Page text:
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NDSU Extension Survey Detects Potential Canola Insect Pest in N.D.
Feb 17 2021
Future trapping and field scouting will be essential for early detection and population monitoring of canola flower midge.
An NDSU Extension trap survey detected a new insect called the canola flower midge (Contarinia brassicola) in canola fields in northern North Dakota during 2020, says Janet Knodel, North Dakota State University Extension entomologist.
The canola flower midge belongs to the family Cecidomyiidae (gall midges) in the order Diptera (flies).
The canola flower midge recently was identified and found to be widespread in Saskatchewan and Alberta, Canada.
“We obtained 10 pheromone lures from Canada to monitor for canola flower midge for the first time in 2020, mainly along the northern tier of North Dakota,” Knodel says.
“At the end of the trapping, six of the 10 traps sites were positive for canola flower midge in five counties: Bottineau, Cavalier, Pembina, Towner and Walsh. The Langdon Research Extension Center in Cavalier County had the highest number of canola flower midge trapped, with a total of 344 midges captured in 2020,” Knodel says.
The adult canola flower midge is a small (less than 2 millimeters long), nondescript brown fly.
“Farmers and scouts are not likely to notice them in the field due to their cryptic color and small size,” Knodel says.
The immature stage is a small, white maggot like larva. Larvae feed and injure the flower buds by causing a swelling (or gall) that prevents flowers from opening. Damaged flowers do not produce pods or seeds. Damaged flower buds are elongated and bottle-shaped, and form a closed flower gall.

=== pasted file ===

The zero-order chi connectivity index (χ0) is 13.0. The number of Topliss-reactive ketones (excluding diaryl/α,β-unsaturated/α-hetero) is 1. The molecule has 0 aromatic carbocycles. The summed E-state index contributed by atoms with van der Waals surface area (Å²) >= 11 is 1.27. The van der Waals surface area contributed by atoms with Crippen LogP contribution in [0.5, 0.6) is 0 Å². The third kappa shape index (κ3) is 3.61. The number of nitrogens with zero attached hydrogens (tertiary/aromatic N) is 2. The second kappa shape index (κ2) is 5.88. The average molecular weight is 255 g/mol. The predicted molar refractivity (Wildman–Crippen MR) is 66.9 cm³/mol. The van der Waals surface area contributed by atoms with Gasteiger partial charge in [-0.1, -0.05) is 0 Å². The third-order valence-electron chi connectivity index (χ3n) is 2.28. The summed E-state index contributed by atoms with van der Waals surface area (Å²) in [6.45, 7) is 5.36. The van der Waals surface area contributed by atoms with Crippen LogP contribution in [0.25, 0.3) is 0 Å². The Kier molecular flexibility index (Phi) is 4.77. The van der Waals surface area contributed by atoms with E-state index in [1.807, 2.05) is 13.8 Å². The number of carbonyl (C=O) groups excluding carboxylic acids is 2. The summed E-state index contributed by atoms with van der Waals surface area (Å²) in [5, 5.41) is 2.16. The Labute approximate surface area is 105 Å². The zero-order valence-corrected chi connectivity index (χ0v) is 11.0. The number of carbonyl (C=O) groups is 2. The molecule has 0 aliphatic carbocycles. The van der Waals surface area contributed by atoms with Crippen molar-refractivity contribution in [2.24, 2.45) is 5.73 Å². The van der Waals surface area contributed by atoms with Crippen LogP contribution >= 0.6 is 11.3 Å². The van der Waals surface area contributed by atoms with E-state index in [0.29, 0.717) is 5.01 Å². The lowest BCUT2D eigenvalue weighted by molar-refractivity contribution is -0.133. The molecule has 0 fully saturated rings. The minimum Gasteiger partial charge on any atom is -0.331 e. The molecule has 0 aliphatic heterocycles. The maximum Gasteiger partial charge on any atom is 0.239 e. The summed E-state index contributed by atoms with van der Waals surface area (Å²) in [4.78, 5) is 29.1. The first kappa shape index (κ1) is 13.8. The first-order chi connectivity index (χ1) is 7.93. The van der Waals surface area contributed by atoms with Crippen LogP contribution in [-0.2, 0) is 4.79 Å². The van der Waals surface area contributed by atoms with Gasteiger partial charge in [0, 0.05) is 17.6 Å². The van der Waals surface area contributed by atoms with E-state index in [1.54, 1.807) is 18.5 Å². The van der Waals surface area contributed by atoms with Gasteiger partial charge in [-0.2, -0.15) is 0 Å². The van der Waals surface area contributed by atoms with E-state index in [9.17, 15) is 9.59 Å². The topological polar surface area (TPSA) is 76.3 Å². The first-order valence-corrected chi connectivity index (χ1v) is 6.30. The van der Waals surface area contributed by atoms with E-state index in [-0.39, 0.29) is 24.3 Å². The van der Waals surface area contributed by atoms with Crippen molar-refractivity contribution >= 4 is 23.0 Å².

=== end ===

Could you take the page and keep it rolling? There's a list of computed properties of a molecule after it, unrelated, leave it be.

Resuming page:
“Canadian entomologists do not know the economic impact of this new Contarinia midge in canola,” Knodel says. “There is little known about its pest management.
“Canadian entomologists observed that early planted canola (mid-May) had more midge-damaged pods compared with late-planted canola (early June),” she adds. “Insecticide seed treatments were tested for control of the canola flower midge, but no negative impact on midge injury to pods was found. This is not surprising because the adult midge emerges about four to six weeks after seeding, whereas insecticidal seed treatment activity wanes about three to four weeks after seeding.
“Future trapping and field scouting will be essential for early detection and population monitoring of canola flower midge in canola grown in North Dakota,” Knodel says. “This will help the canola industry, so we will know when these midges are present at high populations and pose a threat to canola production in North Dakota.”
The Northern Canola Growers Association and the U.S. Department of Agriculture’s Crop Protection and Pest Management - Extension Implementation Program supports the survey.
NDSU Extension Survey Detects Potential Canola Insect Pest in N.D. — Extension and Ag Research News
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